The Robins Kaplan Privacy Pulse - FTC Considers Privacy Regulation Amidst Congressional Inaction

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Given the challenges Congress faces in finding agreement on non-controversial measures (like keeping the lights on), it’s little wonder that there’s been minimal effort to tackle controversial topics—like a federal privacy law. Some privacy watchers thought that California’s groundbreaking privacy legislation, the CCPA, would prompt federal action to preempt its more onerous requirements. And similarly comprehensive state-law privacy measures in Virginia and Colorado in the past year (with others waiting in the wings in Washington, Florida, and Oklahoma) may yet push Congress to finally act. But it has not done so yet, and the Federal Trade Commission appears tired of waiting.

Under new chair Lina Khan, the FTC is laying the groundwork for rules that “could impose significant new obligations on businesses across the economy related to how they handle consumer data,” according to the Wall Street Journal. While any rule could take years to finalize, the FTC has multiple paths forward based on its scope of authority, including declaring “certain business practices unfair or deceptive” and policing them accordingly, regulating  what it deems to be “unfair methods of competition,” more broadly enforcing the Children’s Online Privacy Protection Act (COPPA), and even using “its enforcement powers to target individual companies.” [WSJ]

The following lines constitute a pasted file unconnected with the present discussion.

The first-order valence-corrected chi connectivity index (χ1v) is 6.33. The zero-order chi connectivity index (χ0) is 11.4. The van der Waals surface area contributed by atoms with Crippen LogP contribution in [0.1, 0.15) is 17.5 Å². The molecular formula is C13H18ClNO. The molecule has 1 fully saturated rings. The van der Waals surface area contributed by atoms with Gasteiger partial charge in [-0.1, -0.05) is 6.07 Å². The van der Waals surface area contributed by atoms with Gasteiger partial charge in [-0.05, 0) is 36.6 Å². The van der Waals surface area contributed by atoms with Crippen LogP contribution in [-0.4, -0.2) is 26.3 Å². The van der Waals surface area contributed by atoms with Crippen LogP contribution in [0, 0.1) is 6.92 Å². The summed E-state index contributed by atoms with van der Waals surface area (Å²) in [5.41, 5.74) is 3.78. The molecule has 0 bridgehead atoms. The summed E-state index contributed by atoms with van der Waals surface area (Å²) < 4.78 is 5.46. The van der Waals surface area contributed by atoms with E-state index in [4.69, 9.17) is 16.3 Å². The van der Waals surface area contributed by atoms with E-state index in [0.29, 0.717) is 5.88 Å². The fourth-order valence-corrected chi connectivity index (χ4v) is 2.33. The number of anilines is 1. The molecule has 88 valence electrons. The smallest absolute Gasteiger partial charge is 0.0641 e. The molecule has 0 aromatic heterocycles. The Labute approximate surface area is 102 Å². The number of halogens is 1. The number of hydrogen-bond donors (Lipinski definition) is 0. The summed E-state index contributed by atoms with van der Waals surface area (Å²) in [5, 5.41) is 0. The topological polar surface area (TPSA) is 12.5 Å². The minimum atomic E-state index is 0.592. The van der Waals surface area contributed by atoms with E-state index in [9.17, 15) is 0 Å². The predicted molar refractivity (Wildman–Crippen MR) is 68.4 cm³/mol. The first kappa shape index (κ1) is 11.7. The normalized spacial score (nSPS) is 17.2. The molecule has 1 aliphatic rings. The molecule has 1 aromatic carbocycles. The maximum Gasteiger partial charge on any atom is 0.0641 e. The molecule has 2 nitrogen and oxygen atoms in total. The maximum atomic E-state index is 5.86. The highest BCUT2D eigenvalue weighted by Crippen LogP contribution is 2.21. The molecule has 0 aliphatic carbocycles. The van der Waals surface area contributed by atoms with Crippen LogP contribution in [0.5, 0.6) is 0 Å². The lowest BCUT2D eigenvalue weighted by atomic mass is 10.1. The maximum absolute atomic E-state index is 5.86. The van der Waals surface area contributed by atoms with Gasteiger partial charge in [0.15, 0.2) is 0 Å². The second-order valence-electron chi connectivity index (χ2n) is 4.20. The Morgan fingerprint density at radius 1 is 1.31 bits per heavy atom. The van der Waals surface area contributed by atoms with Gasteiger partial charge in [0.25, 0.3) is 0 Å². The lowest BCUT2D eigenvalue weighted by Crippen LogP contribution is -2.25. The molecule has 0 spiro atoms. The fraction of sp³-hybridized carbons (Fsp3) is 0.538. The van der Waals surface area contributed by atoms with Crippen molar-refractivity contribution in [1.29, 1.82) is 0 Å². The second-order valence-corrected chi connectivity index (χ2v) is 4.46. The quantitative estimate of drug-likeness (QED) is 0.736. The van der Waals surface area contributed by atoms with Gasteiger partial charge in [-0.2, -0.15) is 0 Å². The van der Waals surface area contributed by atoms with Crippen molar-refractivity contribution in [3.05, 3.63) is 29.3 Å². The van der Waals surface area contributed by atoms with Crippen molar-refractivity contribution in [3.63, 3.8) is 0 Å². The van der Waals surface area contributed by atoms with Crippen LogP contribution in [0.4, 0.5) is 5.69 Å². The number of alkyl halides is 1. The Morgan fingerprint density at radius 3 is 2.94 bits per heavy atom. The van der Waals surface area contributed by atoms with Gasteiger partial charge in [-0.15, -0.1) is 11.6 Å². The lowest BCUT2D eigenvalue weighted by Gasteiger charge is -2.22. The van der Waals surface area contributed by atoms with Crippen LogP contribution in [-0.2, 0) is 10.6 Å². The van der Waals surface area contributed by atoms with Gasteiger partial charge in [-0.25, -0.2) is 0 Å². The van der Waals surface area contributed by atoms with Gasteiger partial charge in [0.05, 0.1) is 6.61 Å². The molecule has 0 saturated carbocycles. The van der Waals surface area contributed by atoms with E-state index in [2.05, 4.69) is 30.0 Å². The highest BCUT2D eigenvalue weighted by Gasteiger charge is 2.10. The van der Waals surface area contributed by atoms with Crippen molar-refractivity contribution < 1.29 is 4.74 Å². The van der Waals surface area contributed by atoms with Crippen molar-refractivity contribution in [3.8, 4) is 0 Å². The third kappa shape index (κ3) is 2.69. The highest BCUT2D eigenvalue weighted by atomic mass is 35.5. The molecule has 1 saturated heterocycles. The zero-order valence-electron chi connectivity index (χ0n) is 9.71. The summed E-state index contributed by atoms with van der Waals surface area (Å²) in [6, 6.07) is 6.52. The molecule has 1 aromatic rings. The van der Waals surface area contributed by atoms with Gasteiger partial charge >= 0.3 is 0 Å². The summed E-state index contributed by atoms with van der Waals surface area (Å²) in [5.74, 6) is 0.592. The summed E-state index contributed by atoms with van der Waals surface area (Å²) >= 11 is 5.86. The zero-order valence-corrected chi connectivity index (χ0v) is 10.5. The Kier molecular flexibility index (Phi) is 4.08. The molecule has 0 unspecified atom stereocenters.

Any action it takes is likely to come only after Senate confirmation of privacy advocate Alvaro Bedoya, whom the Biden administration nominated to serve on the Commission just weeks ago.  In the meantime, based on comments from some lawmakers debating proposed FTC funding increases that could enable this regulatory work, it appears that the mere prospect of a Khan-led Commission taking on privacy regulation may be enough to finally spur bipartisan action on the long-languishing federal privacy law.

DISCLAIMER: Because of the generality of this update, the information provided herein may not be applicable in all situations and should not be acted upon without specific legal advice based on particular situations.

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